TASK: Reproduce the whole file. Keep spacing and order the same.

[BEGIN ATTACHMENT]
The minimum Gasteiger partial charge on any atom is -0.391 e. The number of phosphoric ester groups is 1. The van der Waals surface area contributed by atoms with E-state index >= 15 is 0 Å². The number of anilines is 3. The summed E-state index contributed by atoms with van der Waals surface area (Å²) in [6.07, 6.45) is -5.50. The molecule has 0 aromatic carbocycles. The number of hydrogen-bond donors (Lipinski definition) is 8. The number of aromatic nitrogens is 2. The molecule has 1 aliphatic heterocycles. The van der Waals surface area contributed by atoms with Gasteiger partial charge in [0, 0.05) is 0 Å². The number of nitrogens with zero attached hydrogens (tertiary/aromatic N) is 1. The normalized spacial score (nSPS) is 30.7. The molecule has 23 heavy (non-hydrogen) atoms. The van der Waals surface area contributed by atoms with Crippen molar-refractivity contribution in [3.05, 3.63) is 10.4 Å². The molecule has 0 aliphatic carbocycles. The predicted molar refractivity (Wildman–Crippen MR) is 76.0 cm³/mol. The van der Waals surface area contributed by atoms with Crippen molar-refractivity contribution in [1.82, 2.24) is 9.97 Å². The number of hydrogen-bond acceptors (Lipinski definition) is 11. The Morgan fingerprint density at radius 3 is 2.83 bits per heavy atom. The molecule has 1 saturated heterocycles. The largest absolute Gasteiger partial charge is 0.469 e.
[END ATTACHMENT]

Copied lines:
The minimum Gasteiger partial charge on any atom is -0.391 e. The number of phosphoric ester groups is 1. The van der Waals surface area contributed by atoms with E-state index >= 15 is 0 Å². The number of anilines is 3. The summed E-state index contributed by atoms with van der Waals surface area (Å²) in [6.07, 6.45) is -5.50. The molecule has 0 aromatic carbocycles. The number of hydrogen-bond donors (Lipinski definition) is 8. The number of aromatic nitrogens is 2. The molecule has 1 aliphatic heterocycles. The van der Waals surface area contributed by atoms with Gasteiger partial charge in [0, 0.05) is 0 Å². The number of nitrogens with zero attached hydrogens (tertiary/aromatic N) is 1. The normalized spacial score (nSPS) is 30.7. The molecule has 23 heavy (non-hydrogen) atoms. The van der Waals surface area contributed by atoms with Crippen molar-refractivity contribution in [3.05, 3.63) is 10.4 Å². The molecule has 0 aliphatic carbocycles. The predicted molar refractivity (Wildman–Crippen MR) is 76.0 cm³/mol. The van der Waals surface area contributed by atoms with Crippen molar-refractivity contribution in [1.82, 2.24) is 9.97 Å². The number of hydrogen-bond acceptors (Lipinski definition) is 11. The Morgan fingerprint density at radius 3 is 2.83 bits per heavy atom. The molecule has 1 saturated heterocycles. The largest absolute Gasteiger partial charge is 0.469 e.